Thursday, 23 October 2008

Strange goings-on Down Under...

New Zealand elections are afoot. But some of the writing seems to have bottomed out to the level of toilet humour.

"Both Labour and National face a potential headache over the Maori Party making entrenchment of the Maori seats a bottom line in any support deal - but National's opposition to the Maori seats puts it in a trickier position.
It got offside with the Maori Party this week over comments by its immigration spokesman Lockwood Smith, about Pacific and Asian seasonal workers - ... Mr Key said he was "frustrated" by Dr Smith's comments, which included references to Pacific workers needing to be taught to use a toilet.

Mr Key said yesterday he did not want to pre-judge negotiations with the Maori Party, but suggested bottom lines would be a factor only in a formal coalition."

I ask you...

Thursday, 16 October 2008

We haven't gone away you know...

Turns out the Church is still alive and kicking.

The Presbyterian Church in Ireland spoke out strongly today to encourage local NI politicians to get their act together and make the executive work. And it even showed signs of having thought through the implications of dealing with the past and these infernal inquiries that loom ahead. I had heard some discussion that indicated Westminster should bear the full cost of these... but to do so would only strengthen the political incentive for them to proliferate. If the NI government has to bear the cost, perhaps pressure can be brought to bear to restrain these claims, in order to have some cash left to make the place work - by spending money on education, health, water, sewage, roads, for example. Maybe even on a devolved and cross-community police and justice system that actually works.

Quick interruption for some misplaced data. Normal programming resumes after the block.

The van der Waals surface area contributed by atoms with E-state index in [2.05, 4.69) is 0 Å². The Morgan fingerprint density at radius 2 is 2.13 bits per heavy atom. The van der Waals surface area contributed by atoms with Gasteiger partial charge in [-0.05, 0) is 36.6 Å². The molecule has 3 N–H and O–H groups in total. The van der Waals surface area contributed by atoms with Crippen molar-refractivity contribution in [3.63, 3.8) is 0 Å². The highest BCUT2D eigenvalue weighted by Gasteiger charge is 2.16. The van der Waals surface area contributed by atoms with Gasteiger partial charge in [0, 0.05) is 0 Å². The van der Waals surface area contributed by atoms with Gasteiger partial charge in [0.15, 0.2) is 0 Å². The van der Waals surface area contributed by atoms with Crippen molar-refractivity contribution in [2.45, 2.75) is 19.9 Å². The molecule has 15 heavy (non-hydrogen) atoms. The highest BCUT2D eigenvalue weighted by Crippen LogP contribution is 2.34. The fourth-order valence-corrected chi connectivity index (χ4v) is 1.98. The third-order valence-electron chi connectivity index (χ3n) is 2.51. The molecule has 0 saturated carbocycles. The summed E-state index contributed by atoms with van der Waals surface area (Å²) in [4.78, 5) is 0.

It's a gamble, but it's in our interest - ALL of us - to make it work... isn't it? Having just read Malachi O'Doherty's The Telling Year, Belfast 1972, I'm absolutely sure we don't want to go back to the kind of fireworks that spooked my whole childhood here.

It's haunting enough just reading it now. For Littlun's sake, let's not go back there.

Wednesday, 15 October 2008

Credit Crunch - Curse or Blessing?

What a woman! Elaine Storkey was speaking in Belfast last night. Intelligent, articulate, thoughtful, humorous, and profoundly challenging, she managed to deliver one hour's worth of the Annual Catherwood Lecture on the current crisis, its background, some of its likely outcomes, and biblical alternative goals which might set us free from the tyranny of economic growth (obesity) and slavery to credit (debt).

The Centre for Contemporary Christianity in Ireland will produce this lecture as a Patmos paper - the Catherwood series on faith in the public square have been made available in this written form in the past.